Advertisement

Large Sample Theory: Constraint-Equation Hypotheses

  • George A. F. Seber
Chapter
Part of the Springer Series in Statistics book series (SSS)

Abstract

Apart from Chap.  8 on nonlinear models we have been considering linear models and hypotheses. We now wish to extend those ideas to non-linear hypotheses based on samples of n independent observations \(x_{1},x_{2},\ldots,x_{n}\) (these may be vectors) from a general probability density function \(f(x,\boldsymbol{\theta })\), where \(\boldsymbol{\theta }= (\theta _{1},\theta _{2},\ldots,\theta _{p})'\) and \(\boldsymbol{\theta }\) is known to belong to W a subset of \(\mathbb{R}^{p}\). We wish to test the null hypothesis H that \(\boldsymbol{\theta }_{T}\), the true value of \(\boldsymbol{\theta }\), belongs to W H , a subset of W, given that n is large. We saw in previous chapters that there are two ways of specifying H; either in the form of “constraint” equations such as \(\mathbf{a}(\boldsymbol{\theta }) = (a_{1}(\boldsymbol{\theta }),a_{2}(\boldsymbol{\theta }),\ldots,a_{q}(\boldsymbol{\theta }))' = \mathbf{0}\), or in the form of “freedom” equations \(\boldsymbol{\theta }=\boldsymbol{\theta } (\boldsymbol{\alpha })\), where \(\boldsymbol{\alpha }= (\alpha _{1},\alpha _{2},\ldots,\alpha _{p-q})'\), or perhaps by a combination of both constraint and freedom equations. Although to any freedom-equation specification there will correspond a constraint-equation specification and vice versa, this relationship is often difficult to derive in practice, and therefore the two forms shall be dealt with separately in this and the next chapter.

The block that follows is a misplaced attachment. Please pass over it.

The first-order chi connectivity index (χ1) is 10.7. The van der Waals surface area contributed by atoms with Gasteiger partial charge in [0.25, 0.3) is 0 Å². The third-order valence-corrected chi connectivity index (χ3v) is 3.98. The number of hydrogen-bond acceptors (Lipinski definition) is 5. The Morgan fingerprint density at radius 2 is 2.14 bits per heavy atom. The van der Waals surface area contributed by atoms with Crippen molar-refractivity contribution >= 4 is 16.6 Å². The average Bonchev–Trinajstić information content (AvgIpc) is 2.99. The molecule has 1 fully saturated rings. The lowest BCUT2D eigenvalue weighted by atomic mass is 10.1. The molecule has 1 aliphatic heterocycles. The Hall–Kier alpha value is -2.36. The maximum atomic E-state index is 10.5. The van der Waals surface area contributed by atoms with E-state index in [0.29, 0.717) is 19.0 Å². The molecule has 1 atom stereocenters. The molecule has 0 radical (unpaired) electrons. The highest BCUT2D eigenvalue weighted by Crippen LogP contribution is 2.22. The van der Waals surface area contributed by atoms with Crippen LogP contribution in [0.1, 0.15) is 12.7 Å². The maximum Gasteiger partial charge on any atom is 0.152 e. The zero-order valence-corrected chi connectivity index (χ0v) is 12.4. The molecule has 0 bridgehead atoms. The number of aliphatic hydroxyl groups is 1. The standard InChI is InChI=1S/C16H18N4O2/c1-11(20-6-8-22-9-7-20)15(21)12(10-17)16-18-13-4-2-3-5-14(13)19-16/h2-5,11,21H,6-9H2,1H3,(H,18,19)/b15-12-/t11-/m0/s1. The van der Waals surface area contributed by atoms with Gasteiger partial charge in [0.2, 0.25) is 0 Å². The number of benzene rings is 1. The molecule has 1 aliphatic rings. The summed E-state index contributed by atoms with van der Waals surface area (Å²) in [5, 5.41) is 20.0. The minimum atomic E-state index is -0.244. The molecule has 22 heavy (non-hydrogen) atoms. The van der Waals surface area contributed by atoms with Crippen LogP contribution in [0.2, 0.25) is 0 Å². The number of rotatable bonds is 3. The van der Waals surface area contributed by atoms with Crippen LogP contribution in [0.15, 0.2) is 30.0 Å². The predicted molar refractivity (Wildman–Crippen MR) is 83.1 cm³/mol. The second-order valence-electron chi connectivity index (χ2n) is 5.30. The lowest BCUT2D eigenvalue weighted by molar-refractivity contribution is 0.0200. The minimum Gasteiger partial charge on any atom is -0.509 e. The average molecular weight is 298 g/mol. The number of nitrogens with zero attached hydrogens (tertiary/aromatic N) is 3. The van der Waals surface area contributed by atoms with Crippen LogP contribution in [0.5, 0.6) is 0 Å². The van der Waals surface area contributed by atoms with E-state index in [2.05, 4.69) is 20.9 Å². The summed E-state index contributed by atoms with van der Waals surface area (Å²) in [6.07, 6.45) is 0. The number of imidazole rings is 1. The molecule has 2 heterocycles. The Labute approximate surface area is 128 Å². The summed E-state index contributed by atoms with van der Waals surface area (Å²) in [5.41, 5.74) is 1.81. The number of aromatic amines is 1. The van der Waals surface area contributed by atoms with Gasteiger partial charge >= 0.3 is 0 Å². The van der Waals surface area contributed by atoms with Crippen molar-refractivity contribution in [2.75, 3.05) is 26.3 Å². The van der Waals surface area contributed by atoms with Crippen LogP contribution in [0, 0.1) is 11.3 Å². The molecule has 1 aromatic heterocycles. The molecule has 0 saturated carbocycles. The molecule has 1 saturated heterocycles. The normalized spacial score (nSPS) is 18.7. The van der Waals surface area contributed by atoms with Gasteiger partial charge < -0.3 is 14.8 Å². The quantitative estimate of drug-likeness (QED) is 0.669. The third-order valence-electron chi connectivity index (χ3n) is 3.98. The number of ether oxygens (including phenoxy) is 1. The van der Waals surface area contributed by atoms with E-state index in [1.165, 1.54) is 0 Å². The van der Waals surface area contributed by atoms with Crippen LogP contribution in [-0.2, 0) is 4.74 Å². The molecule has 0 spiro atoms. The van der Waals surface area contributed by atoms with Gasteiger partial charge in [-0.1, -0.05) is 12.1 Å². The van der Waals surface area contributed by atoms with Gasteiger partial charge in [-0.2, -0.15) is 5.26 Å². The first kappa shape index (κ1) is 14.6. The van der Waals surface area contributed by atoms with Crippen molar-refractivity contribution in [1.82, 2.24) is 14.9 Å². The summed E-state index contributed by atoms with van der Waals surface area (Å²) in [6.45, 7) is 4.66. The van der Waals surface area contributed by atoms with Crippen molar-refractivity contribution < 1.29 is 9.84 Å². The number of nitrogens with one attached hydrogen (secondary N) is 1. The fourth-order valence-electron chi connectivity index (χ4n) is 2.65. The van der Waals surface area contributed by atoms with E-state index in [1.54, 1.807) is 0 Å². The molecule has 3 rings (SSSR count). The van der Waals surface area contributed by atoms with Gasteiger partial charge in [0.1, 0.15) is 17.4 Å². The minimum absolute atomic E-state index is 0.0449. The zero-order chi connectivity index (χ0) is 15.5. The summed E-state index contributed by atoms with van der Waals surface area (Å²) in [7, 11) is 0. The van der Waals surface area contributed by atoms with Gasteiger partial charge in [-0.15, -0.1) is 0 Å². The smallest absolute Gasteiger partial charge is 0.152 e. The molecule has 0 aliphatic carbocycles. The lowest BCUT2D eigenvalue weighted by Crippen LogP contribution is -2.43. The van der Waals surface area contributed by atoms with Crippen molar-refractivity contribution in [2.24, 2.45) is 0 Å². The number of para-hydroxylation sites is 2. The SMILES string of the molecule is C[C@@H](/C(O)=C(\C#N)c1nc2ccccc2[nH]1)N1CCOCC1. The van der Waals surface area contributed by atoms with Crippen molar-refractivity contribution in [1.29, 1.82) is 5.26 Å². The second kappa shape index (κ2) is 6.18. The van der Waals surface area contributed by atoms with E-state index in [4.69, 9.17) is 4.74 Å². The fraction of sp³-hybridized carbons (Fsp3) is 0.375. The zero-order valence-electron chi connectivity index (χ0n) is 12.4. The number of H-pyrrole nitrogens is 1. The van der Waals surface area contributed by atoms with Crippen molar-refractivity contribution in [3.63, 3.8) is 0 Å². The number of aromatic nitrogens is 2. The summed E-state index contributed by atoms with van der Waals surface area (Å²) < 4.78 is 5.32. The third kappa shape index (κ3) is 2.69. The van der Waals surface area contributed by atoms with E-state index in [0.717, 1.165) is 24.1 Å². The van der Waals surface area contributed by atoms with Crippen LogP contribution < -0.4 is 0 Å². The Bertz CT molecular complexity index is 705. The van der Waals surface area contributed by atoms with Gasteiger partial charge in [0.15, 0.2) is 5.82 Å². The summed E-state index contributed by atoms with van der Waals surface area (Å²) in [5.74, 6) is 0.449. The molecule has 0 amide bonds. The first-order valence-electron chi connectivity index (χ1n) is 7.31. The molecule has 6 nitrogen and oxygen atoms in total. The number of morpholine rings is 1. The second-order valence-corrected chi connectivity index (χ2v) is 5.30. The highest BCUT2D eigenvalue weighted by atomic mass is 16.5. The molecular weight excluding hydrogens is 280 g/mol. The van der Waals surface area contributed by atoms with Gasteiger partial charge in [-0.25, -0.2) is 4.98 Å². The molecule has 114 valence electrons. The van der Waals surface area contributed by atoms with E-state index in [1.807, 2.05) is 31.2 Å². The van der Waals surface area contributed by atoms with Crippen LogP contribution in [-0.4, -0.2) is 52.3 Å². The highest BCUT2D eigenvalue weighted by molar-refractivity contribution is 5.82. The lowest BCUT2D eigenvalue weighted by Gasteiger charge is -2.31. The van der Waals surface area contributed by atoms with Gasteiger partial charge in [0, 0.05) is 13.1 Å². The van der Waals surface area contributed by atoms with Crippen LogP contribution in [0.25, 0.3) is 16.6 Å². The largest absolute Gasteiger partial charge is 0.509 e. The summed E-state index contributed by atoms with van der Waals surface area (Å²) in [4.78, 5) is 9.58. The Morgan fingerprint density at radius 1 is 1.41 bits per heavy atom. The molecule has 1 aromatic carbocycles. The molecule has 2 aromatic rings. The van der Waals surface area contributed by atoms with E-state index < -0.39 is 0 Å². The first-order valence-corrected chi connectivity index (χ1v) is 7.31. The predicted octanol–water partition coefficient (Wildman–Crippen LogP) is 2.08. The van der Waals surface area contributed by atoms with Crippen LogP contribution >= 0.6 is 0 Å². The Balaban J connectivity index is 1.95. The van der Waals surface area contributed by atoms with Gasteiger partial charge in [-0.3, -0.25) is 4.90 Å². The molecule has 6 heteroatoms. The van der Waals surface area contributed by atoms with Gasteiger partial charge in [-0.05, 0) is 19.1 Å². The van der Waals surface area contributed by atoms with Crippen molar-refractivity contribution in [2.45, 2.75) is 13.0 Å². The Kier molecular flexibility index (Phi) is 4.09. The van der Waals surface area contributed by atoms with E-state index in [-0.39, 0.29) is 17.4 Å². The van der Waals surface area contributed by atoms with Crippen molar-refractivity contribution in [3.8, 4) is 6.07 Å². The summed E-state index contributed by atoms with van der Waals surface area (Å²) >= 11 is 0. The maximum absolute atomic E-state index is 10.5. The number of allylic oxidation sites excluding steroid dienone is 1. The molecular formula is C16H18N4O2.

References

  1. Aitchison, J. (1962). Large sample restricted parametric tests. Journal of the Royal Statistical Society B, 24, 234–250.zbMATHMathSciNetGoogle Scholar
  2. McManus, D. A. (1991). Who invented local power analysis? Econometric Theory, 7, 265–268.MathSciNetCrossRefGoogle Scholar
  3. Seber, G. A. F. (1963). The linear hypothesis and maximum likelihood theory, Ph.D. thesis, University of ManchesterGoogle Scholar
  4. Silvey, S. D. (1959). The Lagrangian multiplier test. Annals of Mathematical Statistics, 30, 389–407.zbMATHMathSciNetCrossRefGoogle Scholar
  5. Wald, A. (1949). A note on the consistency of the maximum likelihood estimate. Annals of Mathematical Statistics, 20, 595–601.zbMATHMathSciNetCrossRefGoogle Scholar

Copyright information

© Springer International Publishing Switzerland 2015

Authors and Affiliations

  • George A. F. Seber
    • 1
  1. 1.Department of StatisticsThe University of AucklandAucklandNew Zealand

Personalised recommendations